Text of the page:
Only one of the 47 lifeboats were deployed. The abandon ship order was not made until 30 minutes after the ferry began to sink.

There are around 275 people, mostly teenagers, missing at sea.

Does anyone know how to say Schettino in Korean?

Criminal Case Continues Against Captain Schettino - Island of Giglio Requests Compensation of 80,000,000 Euros

Giglio Costa ConcordiaA court in Italy is proceeding with preliminary hearings to consider evidence whether Captain Francesco Schettino will face trial for criminal charges for his involvement in the Costa Concordia disaster. 

Schettino, labelled "Captain Calamity" in the press, appeared at the proceedings yesterday, faces a trial on charges of manslaughter, causing a shipwreck and abandoning ship. 

The Italian prosecutors requested the indictment of four crew members in the case, including the ship's helmsman, as well as Costa employee Roberto Ferrarini, the head of Costa Crociere's "crisis unit" who is accused of delaying the evacuation of the cruise ships.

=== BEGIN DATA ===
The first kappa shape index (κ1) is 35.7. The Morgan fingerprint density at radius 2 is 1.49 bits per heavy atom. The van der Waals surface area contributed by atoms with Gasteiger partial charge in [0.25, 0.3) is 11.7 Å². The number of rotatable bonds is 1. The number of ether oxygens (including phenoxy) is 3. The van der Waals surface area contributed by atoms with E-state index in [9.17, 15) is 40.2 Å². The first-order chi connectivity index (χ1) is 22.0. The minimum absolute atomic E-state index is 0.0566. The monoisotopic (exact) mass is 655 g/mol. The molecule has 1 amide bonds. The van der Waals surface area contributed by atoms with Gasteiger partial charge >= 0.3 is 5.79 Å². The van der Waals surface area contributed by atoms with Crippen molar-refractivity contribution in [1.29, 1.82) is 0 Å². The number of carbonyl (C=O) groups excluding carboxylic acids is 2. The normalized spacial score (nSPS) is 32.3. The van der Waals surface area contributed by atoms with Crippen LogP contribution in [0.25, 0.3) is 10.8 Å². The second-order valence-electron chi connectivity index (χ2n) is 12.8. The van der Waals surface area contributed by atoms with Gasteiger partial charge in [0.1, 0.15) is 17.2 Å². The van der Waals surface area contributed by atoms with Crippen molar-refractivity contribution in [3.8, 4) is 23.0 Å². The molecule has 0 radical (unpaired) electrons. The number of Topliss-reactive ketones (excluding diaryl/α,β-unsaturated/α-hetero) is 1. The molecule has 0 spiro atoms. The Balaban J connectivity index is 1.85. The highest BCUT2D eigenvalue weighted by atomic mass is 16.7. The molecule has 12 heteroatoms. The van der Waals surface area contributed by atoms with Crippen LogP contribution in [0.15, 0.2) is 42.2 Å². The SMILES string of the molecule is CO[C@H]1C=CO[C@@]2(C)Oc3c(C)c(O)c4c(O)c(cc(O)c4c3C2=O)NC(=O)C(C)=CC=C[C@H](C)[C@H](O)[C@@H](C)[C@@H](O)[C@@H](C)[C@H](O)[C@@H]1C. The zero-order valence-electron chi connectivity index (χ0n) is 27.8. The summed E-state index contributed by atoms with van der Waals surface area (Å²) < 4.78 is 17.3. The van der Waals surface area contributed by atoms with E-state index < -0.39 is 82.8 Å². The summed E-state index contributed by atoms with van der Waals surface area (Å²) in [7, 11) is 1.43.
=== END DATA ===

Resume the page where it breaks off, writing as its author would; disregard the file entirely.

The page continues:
The island of Giglio, which is the site of the stricken vessel, has requested permission to sue Captain Schettino, alleging that the island's image as a beautiful tourist spot has been irreparably damaged by the disaster. The island's lawyers are seeking damages of 80 million euros.

The Costa Concordia remains in the water at the entrance to the island's harbor.  Image courtesy of Giglio News.

Costa Concordia Captain Schettino - Chicken of the Seas

The captain always goes down with the ship, the saying goes. 

Or at least the captain is the last to leave a sinking vessel.